- Environmental Working Group - an excellent American not for profit organization that uses the power of public information to protect public health and the environment.
- Everyday Exposures - a phenomenal interactive website that gives you an interactive tour through a home - illuminating how many unknown, undesirable toxic exposures are around us everyday and offering links and other valuable resources for learning how to reduce these effects/ exposures and live in a healthier home.
- The Collaborative on Health and the Environment is a diverse network of over 2600 healthcare providers and academic researchers in over 40 countries, working collectively to advance knowledge and effective action to address growing concerns about the links between human health and environmental factors. They have developed a database that helps us understand the links between our exposures and the ensuing health problems.
- Environmental Defense Fund - working on various aspects of climate change but with a focus also on health impacts such as air quality.
- Multiple Chemical Sensitivity Canadian Sources - is a support, information and resource exchange for those living and coping with Multiple Chemical Sensitivity (MCS), Environmental Illness (EI), or Chemical Injury (CI). We also discuss invisible illnesses as they relate to chemical sensitivities, for example: Myalgic Encephalomyelitis, Fibromyalgia, Lupus, Asthma, and Allergies.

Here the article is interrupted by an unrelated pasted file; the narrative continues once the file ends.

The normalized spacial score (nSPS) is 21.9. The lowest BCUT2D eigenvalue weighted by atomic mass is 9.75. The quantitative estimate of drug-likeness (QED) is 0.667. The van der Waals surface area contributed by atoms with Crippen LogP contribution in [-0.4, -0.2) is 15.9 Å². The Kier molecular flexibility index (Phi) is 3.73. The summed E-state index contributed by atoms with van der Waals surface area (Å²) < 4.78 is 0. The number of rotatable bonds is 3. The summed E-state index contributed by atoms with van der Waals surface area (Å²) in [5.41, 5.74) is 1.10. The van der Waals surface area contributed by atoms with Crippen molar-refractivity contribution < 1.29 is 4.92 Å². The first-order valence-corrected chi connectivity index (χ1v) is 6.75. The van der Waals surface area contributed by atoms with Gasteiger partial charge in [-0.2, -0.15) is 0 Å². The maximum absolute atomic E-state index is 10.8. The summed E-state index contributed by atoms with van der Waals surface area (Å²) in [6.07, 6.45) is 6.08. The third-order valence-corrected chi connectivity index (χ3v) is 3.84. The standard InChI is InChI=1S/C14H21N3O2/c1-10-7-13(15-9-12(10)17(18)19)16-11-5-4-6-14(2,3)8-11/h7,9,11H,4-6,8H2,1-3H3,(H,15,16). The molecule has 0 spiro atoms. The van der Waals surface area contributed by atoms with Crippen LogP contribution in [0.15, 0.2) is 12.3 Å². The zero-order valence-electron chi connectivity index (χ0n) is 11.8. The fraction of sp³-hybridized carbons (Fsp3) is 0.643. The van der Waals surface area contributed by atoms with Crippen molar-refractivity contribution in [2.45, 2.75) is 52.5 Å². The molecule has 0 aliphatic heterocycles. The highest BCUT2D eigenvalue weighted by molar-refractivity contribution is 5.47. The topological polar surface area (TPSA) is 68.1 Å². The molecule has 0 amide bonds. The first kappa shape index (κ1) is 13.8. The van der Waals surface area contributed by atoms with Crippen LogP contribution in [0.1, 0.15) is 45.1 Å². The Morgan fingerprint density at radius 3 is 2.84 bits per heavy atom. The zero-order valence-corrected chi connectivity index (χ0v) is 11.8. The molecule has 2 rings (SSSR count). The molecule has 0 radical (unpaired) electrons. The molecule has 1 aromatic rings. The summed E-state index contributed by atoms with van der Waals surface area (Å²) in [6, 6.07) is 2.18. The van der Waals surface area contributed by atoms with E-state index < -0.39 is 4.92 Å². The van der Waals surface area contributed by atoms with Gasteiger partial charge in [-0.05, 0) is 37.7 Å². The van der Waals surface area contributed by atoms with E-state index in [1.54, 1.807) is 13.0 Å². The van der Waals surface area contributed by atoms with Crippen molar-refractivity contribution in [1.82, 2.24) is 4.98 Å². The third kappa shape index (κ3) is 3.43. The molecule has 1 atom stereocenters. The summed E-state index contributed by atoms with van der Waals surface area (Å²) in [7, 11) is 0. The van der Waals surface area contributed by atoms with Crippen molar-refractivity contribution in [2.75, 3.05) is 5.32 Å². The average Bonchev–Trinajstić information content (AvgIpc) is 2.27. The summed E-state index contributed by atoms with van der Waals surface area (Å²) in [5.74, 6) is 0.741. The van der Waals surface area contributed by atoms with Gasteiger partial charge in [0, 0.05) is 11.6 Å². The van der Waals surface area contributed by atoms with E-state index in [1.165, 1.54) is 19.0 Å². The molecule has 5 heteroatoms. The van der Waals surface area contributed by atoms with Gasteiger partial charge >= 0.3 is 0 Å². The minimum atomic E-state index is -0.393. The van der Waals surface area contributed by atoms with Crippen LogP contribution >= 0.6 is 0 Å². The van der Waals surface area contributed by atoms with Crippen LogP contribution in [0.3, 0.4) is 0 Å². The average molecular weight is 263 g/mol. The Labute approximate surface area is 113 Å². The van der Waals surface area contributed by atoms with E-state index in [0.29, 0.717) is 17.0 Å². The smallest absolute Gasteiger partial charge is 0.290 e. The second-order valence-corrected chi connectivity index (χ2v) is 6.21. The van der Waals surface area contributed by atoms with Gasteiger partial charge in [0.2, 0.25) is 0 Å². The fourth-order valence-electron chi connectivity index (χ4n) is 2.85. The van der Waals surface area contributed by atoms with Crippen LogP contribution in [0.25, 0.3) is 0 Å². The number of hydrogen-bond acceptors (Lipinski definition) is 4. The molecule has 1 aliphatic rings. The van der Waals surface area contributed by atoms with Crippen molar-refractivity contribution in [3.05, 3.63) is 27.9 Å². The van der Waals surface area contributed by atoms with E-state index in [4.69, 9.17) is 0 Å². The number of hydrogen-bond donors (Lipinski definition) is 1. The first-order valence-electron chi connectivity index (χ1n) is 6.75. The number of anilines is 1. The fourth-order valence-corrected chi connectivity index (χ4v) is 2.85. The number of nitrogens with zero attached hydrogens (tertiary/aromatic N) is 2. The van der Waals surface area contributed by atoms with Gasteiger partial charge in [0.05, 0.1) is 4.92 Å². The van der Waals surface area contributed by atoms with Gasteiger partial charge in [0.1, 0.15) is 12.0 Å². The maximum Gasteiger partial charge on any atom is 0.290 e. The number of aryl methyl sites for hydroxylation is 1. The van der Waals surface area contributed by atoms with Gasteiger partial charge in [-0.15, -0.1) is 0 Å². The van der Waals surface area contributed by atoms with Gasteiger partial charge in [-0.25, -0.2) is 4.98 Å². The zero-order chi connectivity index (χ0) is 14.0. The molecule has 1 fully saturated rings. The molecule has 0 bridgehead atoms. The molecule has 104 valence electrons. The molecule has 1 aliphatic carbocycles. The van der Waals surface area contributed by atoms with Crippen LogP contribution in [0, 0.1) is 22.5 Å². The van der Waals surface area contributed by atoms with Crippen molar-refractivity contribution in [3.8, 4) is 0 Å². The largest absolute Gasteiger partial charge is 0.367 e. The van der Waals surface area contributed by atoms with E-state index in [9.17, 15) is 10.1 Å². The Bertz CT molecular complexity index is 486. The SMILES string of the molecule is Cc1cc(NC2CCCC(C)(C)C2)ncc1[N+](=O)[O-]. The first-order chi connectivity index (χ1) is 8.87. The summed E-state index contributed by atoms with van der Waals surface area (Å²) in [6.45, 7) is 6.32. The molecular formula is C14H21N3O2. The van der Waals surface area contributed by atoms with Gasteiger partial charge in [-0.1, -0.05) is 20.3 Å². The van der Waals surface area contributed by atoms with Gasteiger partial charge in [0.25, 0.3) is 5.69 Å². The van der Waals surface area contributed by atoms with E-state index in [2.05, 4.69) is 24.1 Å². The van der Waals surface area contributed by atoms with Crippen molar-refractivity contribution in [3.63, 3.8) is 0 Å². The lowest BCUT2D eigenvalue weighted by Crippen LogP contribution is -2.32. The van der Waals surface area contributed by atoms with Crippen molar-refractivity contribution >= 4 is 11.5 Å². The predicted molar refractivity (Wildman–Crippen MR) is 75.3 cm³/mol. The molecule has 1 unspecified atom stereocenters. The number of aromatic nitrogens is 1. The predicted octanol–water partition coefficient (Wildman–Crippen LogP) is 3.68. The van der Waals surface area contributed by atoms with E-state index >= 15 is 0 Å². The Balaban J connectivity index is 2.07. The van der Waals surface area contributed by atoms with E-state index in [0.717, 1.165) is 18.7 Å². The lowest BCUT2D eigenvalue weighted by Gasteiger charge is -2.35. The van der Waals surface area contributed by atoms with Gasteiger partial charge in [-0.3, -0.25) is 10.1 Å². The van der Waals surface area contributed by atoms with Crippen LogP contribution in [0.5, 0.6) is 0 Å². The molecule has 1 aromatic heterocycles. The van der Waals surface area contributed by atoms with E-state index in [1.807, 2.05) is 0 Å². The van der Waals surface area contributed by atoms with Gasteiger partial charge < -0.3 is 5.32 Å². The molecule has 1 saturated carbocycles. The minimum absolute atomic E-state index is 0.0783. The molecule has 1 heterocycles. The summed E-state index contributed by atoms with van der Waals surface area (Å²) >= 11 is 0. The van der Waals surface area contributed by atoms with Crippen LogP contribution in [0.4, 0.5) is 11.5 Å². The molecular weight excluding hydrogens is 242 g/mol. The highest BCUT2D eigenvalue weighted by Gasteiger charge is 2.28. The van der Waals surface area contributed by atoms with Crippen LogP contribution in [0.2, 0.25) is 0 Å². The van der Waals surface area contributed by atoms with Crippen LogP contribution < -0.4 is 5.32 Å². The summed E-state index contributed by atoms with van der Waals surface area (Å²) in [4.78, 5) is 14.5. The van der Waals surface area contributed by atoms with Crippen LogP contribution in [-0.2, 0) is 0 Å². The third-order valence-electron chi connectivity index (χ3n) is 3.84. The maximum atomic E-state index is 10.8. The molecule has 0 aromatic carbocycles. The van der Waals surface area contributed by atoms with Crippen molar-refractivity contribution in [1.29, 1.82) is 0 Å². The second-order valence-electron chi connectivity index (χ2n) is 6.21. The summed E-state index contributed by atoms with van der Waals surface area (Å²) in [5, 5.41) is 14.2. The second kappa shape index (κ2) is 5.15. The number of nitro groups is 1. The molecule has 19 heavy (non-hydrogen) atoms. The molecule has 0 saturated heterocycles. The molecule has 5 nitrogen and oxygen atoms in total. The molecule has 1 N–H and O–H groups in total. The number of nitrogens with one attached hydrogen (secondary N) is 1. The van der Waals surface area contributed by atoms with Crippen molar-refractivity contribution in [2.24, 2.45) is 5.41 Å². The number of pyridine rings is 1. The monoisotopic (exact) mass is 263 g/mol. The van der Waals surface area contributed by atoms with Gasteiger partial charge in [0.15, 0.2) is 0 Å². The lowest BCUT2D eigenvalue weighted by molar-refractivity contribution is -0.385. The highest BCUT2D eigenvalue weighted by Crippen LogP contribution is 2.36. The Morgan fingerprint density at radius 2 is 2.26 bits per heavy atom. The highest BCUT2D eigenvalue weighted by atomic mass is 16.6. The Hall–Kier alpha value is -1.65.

- Slow Death By Rubber Duck - a great read is deemed, “A fascinating and frightening read. . . this is an important and timely antidote.” by The Globe and Mail . How do toxins from commonplace items in our homes make their way inside us and what impact do they have on our health? And more importantly, what can we do about them? Rick Smith and Bruce Lourie, two of Canada's leading environmental activists, tackle these questions.
- The Secret History of the War on Cancer - a fantastic but disturbing book by Devra Davis shows decade by decade, how the battle against cancer has targeted the disease yet neglected to address the things which evidence shows cause it—tobacco, alcohol, the workplace, and other environmental hazards. Were many of these known contributing causative factors more in the lime-light, millions of cancer cases would be prevented each year.